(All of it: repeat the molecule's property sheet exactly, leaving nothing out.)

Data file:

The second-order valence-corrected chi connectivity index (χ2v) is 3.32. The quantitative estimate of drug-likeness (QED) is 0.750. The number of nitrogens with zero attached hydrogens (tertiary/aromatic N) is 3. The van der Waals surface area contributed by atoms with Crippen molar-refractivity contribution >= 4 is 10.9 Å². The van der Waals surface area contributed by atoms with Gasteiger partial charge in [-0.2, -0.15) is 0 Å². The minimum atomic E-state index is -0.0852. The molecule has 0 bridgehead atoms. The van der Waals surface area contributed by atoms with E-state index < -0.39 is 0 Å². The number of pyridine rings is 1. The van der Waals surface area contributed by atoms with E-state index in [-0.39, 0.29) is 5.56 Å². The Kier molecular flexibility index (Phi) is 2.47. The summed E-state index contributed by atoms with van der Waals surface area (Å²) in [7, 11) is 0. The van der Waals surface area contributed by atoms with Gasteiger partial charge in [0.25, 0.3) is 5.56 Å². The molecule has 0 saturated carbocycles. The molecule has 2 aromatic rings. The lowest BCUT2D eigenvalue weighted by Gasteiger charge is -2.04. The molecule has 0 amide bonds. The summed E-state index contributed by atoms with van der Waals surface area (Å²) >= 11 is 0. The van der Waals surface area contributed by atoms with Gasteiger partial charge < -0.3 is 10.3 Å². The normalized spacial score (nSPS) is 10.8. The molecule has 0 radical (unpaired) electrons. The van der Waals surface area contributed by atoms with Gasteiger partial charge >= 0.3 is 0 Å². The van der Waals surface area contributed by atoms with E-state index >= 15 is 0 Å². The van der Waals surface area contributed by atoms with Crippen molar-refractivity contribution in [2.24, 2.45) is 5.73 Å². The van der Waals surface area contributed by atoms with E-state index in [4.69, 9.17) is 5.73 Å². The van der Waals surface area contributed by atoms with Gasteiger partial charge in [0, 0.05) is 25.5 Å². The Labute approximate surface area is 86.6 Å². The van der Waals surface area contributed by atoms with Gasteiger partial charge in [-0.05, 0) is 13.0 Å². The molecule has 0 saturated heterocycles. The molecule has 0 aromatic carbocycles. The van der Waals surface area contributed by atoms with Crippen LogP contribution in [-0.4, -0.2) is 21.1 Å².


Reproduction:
The second-order valence-corrected chi connectivity index (χ2v) is 3.32. The quantitative estimate of drug-likeness (QED) is 0.750. The number of nitrogens with zero attached hydrogens (tertiary/aromatic N) is 3. The van der Waals surface area contributed by atoms with Crippen molar-refractivity contribution >= 4 is 10.9 Å². The van der Waals surface area contributed by atoms with Gasteiger partial charge in [-0.2, -0.15) is 0 Å². The minimum atomic E-state index is -0.0852. The molecule has 0 bridgehead atoms. The van der Waals surface area contributed by atoms with E-state index < -0.39 is 0 Å². The number of pyridine rings is 1. The van der Waals surface area contributed by atoms with E-state index in [-0.39, 0.29) is 5.56 Å². The Kier molecular flexibility index (Phi) is 2.47. The summed E-state index contributed by atoms with van der Waals surface area (Å²) in [7, 11) is 0. The van der Waals surface area contributed by atoms with Gasteiger partial charge in [0.25, 0.3) is 5.56 Å². The molecule has 0 saturated carbocycles. The molecule has 2 aromatic rings. The lowest BCUT2D eigenvalue weighted by Gasteiger charge is -2.04. The molecule has 0 amide bonds. The summed E-state index contributed by atoms with van der Waals surface area (Å²) >= 11 is 0. The van der Waals surface area contributed by atoms with Gasteiger partial charge < -0.3 is 10.3 Å². The normalized spacial score (nSPS) is 10.8. The molecule has 0 radical (unpaired) electrons. The van der Waals surface area contributed by atoms with Gasteiger partial charge >= 0.3 is 0 Å². The van der Waals surface area contributed by atoms with E-state index >= 15 is 0 Å². The van der Waals surface area contributed by atoms with Crippen molar-refractivity contribution in [2.24, 2.45) is 5.73 Å². The van der Waals surface area contributed by atoms with E-state index in [4.69, 9.17) is 5.73 Å². The van der Waals surface area contributed by atoms with Gasteiger partial charge in [0, 0.05) is 25.5 Å². The Labute approximate surface area is 86.6 Å². The van der Waals surface area contributed by atoms with Gasteiger partial charge in [-0.05, 0) is 13.0 Å². The molecule has 0 saturated heterocycles. The molecule has 0 aromatic carbocycles. The van der Waals surface area contributed by atoms with Crippen LogP contribution in [-0.4, -0.2) is 21.1 Å².